Source: Clin Exp Immunol 2002 Aug;129(2):354-8 Skowera A, Stewart E, Davis ET, Cleare AJ, Unwin C, Hull L, Ismail K, Hossain G, Wessely SC, Peakman M. Department of Immunology and Department of Psychological Medicine, Guy's, King's & St Thomas' School of Medicine, King's College London, London, UK.
It is established that veterans of the 1991 Gulf War have an increased frequency of experiencing multiple symptoms. The underlying mechanism of these ailments is unclear, although they do not correspond to any clearly defined syndrome. The most common symptoms overlap with those of chronic fatigue syndrome (CFS).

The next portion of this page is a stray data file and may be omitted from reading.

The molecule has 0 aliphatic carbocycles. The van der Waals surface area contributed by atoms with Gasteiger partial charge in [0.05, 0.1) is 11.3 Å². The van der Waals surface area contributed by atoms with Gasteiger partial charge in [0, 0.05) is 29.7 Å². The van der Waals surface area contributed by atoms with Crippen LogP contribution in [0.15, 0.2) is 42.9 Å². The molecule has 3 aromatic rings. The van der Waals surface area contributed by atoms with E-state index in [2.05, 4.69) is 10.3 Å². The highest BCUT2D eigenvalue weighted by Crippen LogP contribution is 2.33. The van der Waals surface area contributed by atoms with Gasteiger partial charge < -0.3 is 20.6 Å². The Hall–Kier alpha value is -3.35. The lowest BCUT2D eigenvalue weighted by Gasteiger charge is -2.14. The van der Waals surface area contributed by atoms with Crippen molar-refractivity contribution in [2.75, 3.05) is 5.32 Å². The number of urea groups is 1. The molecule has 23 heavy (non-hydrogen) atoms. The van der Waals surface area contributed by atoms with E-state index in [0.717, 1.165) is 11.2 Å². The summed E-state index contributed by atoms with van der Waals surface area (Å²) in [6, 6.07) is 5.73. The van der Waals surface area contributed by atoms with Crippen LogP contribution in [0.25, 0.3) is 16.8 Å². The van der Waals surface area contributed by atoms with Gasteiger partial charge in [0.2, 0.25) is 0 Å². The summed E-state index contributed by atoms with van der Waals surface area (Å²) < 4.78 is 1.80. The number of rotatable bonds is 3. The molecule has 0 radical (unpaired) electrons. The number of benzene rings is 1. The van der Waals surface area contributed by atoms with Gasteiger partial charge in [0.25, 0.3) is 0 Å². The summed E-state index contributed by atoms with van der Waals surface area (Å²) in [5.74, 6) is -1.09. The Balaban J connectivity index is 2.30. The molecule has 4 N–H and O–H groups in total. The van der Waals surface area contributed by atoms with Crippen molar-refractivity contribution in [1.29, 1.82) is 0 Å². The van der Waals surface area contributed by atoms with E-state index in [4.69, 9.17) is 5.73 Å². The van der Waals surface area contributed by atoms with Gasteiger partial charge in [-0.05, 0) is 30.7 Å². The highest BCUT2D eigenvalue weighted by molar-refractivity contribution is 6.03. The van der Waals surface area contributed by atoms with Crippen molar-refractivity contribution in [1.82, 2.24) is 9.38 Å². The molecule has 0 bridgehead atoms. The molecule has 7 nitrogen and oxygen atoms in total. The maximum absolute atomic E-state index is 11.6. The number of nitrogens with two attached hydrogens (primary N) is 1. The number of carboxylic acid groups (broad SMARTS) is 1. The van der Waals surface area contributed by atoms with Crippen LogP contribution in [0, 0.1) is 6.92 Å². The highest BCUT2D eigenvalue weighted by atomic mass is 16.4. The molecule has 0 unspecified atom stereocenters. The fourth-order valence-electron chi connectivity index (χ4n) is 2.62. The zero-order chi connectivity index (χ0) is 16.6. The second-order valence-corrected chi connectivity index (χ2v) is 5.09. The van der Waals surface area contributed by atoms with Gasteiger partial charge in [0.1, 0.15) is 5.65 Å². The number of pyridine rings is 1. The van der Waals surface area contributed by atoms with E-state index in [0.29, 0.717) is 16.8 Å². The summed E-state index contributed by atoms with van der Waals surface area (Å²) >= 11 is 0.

CFS was recently associated with a novel subtype of antinuclear autoantibody (ANA) that reacts with nuclear envelope (NE) antigens. NE autoantibodies are not known to be linked with any distinct clinical condition, but have been observed in patients with unusual mixed chronic autoimmune disorders and connective tissue diseases.
In this study we examined whether NE ANAs are a feature of patients with CFS and symptomatic Gulf War veterans (sGWV). We studied the prevalence of ANA in 130 sGWV, 90 well Gulf War veterans (wGWV), 128 symptomatic Bosnia and Era veterans (sBEV), 100 CFS patients, and 111 healthy control subjects matching for age and sex. We found no significant difference in the prevalence of ANAs between any of the groups. None of the patients/or veterans we studied had ANA of the NE type. Our results show that multisymptom illness due to CFS or related to Gulf War service is not associated with antinuclear autoimmunity.
PMID: 12165094 [PubMed – in process]